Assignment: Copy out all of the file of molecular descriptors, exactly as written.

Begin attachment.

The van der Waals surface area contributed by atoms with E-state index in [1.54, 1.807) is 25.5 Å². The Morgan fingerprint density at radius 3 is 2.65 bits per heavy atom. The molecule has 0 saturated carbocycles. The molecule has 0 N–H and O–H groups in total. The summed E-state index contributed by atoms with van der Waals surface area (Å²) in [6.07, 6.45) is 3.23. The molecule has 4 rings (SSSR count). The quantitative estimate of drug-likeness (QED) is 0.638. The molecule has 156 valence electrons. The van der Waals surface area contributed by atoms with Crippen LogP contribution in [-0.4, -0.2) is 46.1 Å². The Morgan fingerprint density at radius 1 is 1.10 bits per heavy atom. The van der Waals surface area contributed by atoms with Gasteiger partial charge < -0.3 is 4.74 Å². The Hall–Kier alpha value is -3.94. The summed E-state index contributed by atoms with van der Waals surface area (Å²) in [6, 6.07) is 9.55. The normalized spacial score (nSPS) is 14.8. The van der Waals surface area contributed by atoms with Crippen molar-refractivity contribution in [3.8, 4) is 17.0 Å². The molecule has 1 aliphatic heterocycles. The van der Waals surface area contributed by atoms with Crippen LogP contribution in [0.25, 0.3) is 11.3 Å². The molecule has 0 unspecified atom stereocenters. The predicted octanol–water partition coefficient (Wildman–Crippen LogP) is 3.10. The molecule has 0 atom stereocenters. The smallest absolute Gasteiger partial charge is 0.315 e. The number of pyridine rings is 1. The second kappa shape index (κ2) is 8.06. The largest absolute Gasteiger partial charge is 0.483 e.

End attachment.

The van der Waals surface area contributed by atoms with E-state index in [1.54, 1.807) is 25.5 Å². The Morgan fingerprint density at radius 3 is 2.65 bits per heavy atom. The molecule has 0 saturated carbocycles. The molecule has 0 N–H and O–H groups in total. The summed E-state index contributed by atoms with van der Waals surface area (Å²) in [6.07, 6.45) is 3.23. The molecule has 4 rings (SSSR count). The quantitative estimate of drug-likeness (QED) is 0.638. The molecule has 156 valence electrons. The van der Waals surface area contributed by atoms with Crippen LogP contribution in [-0.4, -0.2) is 46.1 Å². The Morgan fingerprint density at radius 1 is 1.10 bits per heavy atom. The van der Waals surface area contributed by atoms with Gasteiger partial charge < -0.3 is 4.74 Å². The Hall–Kier alpha value is -3.94. The summed E-state index contributed by atoms with van der Waals surface area (Å²) in [6, 6.07) is 9.55. The normalized spacial score (nSPS) is 14.8. The van der Waals surface area contributed by atoms with Crippen molar-refractivity contribution in [3.8, 4) is 17.0 Å². The molecule has 1 aliphatic heterocycles. The van der Waals surface area contributed by atoms with Crippen LogP contribution in [0.25, 0.3) is 11.3 Å². The molecule has 0 unspecified atom stereocenters. The predicted octanol–water partition coefficient (Wildman–Crippen LogP) is 3.10. The molecule has 0 atom stereocenters. The smallest absolute Gasteiger partial charge is 0.315 e. The number of pyridine rings is 1. The second kappa shape index (κ2) is 8.06. The largest absolute Gasteiger partial charge is 0.483 e.